IoT Resource Access and Management

IoT Resource Access and Management

Copyright: © 2019 |Pages: 31
DOI: 10.4018/978-1-5225-7622-8.ch002

Abstract

In most existing IoT applications, IoT resources are not fully open and shared with “silo” utilization solutions. Although IoT resources are constructed based on semantic models, it is still necessary to establish a resource management platform to support automatic resource access, resource discovery, resource lifecycle management, and resource utilization. This chapter presents an IoT resource management characteristics that can be used to address these issues. Physical systems and devices are connected to the resource accessing utility using a two-layer method, which involves recognizing/installing physical communication drivers and composing communication protocols. A hierarchical mapping method is used to build graphical IoT resource models, helping users to quickly and correctly specify IoT resources and deploy them. A resource platform based on the resource management characteristics is provided to support resource storage, updating, lookup, utilization, and so on.
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Introduction

An IoT application seamlessly integrates the virtual world of information with the real world (Uckelmann et al., 2011). However, most existing applications take the form of vertical “silos” (Zorzi et al., 2010), a closely-coupled application pattern lacking effective mechanisms that can support applications in sharing and reusing resources, and interacting with each other. In a vertical silo solution, IoT engineers must bridge the gap between the higher-level application and the underlying technical details manually, and need to be experts in both domains (Bimschas et al., 2011). This is problematic, since application developers are primarily interested in real-world entities (things, places, and people) and their high-level states, rather than in the details of sensors and actuators (Pfisterer et al., 2011). Meanwhile, a large number of existing legacy sensor resources can offer an important contribution to IoT, but are typically locked into closed systems; unlocking these valuable sensor data from closed systems has the potential to revolutionise how we live. To realise this potential, an infrastructure is needed that can connect sensors to the Internet and publish their output in well-understood, machine-readable formats on the Web, thus making them accessible and usable on a large scale (Pfisterer et al., 2011).

Although the concept of IoT was proposed by the MIT Auto-ID Centre in 1999, the relevant theories and IoT applications still take the form of silos. Huge amounts of resources and information are provided by the IoT, and there is a need to build an IoT resource platform that can open and share IoT resources. Several issues are involved in this:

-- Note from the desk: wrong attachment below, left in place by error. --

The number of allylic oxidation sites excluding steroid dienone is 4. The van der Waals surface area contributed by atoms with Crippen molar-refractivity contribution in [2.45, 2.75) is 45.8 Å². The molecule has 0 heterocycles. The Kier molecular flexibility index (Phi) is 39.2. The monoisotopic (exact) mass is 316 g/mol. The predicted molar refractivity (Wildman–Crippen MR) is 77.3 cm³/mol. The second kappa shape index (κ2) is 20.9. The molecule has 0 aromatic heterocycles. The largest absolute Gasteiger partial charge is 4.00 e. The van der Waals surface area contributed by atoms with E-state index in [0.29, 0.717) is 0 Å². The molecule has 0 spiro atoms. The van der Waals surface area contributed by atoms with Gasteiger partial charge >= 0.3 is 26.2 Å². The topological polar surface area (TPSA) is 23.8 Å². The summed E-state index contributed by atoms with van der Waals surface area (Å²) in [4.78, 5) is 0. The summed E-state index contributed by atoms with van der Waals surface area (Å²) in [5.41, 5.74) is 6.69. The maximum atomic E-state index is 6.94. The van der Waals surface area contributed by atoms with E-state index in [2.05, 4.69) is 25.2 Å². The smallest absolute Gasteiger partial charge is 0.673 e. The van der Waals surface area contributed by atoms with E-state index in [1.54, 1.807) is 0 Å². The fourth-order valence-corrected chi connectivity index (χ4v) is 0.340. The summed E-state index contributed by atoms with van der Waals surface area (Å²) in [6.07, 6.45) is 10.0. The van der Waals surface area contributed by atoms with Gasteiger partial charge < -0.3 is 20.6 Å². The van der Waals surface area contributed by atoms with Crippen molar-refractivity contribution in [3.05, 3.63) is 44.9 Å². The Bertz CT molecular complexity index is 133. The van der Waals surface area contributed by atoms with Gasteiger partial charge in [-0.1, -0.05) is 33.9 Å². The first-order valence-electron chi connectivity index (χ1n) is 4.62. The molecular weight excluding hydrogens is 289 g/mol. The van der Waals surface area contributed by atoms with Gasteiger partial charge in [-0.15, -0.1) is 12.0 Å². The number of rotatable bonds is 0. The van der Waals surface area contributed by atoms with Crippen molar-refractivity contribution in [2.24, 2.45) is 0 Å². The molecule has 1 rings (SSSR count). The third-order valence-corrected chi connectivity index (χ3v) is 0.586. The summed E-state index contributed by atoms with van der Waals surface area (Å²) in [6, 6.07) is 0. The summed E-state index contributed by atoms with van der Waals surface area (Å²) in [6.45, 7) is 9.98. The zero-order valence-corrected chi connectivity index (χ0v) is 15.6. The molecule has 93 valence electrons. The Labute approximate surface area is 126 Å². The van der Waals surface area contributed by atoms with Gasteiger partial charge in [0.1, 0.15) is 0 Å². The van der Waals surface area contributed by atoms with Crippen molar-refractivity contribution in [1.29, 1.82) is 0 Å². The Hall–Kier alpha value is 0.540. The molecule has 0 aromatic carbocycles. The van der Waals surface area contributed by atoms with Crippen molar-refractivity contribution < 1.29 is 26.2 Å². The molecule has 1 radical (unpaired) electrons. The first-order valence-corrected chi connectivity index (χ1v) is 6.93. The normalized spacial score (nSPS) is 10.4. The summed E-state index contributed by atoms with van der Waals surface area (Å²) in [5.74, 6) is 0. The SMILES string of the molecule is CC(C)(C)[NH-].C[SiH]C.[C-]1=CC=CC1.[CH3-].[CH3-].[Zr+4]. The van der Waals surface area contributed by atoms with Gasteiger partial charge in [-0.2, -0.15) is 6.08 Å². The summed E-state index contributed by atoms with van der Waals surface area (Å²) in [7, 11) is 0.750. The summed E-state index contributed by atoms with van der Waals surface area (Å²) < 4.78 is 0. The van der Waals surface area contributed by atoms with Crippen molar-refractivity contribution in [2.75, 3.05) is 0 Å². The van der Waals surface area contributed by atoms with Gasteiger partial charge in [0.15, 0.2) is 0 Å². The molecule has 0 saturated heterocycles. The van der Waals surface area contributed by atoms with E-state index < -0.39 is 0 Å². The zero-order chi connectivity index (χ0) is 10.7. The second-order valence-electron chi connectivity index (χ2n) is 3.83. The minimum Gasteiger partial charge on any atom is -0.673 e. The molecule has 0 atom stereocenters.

• Resource Access: Dynamic resource access, i.e. realising plug-and-play (PnP) functionality of heterogeneous resources, in which the access system can seamlessly recognise a new resource, and automatically interpret and process the information generated by the resources;

  • Resource Management: Resource management and maintenance are highly complicated, due to the heterogeneity, instability and evolution of the IoT;

  • Resource Discovery: A very large number of resources provides more capabilities, but also creates issues in terms of resource discovery. The issue of how to find the most appropriate resource across different domains and networks within an acceptable range of time and space is as yet unsolved;

  • Resource Utilisation: The real world can be reflected in an increasingly realistic way by the digital world, through an expansion of its range and increased sensing capabilities. Meanwhile, the operations and tasks generated in the digital world are becoming more complicated, and ways in which IoT services can be designed to fully utilise IoT resources should be explored.

Research institutes such as EU FP7, CSIRO have carried out research into resource management architectures for IoT, such as SENSEI, PECES (Villalonga et al., 2010; Haroon et al., 2009), etc. This chapter presents the resource management characteristics involving the access, discovery and management of resources (Haroon et al., 2009; Barnaghi et al., 2011; Han & Crespi, 2017); a resource platform is then implemented based on these resource management characteristics. The resource platform is implemented by the following roadmap:

  • It is based on SOA, integrates service component architecture (SCA) and uses the enterprise service bus (ESB). SCA serves as the assembly standard for the service components, while ESB provides protocol translation, message routing, security and management functions for the interactions between components. Hot deployment and cross-platform capabilities are provided by the Open Service Gateway Initiative (OSGi) (OSGI, 2008). These features achieve decoupling between the components and the distributed framework.

  • Ontology-based resource models (such as W3C SSN (SSN, 2014) and OWL-S, which are extended to express domain knowledge and business information) act as information bases. The IoT resource platform interprets raw data and automatically promotes observation data to semantic domain information, based on the models.

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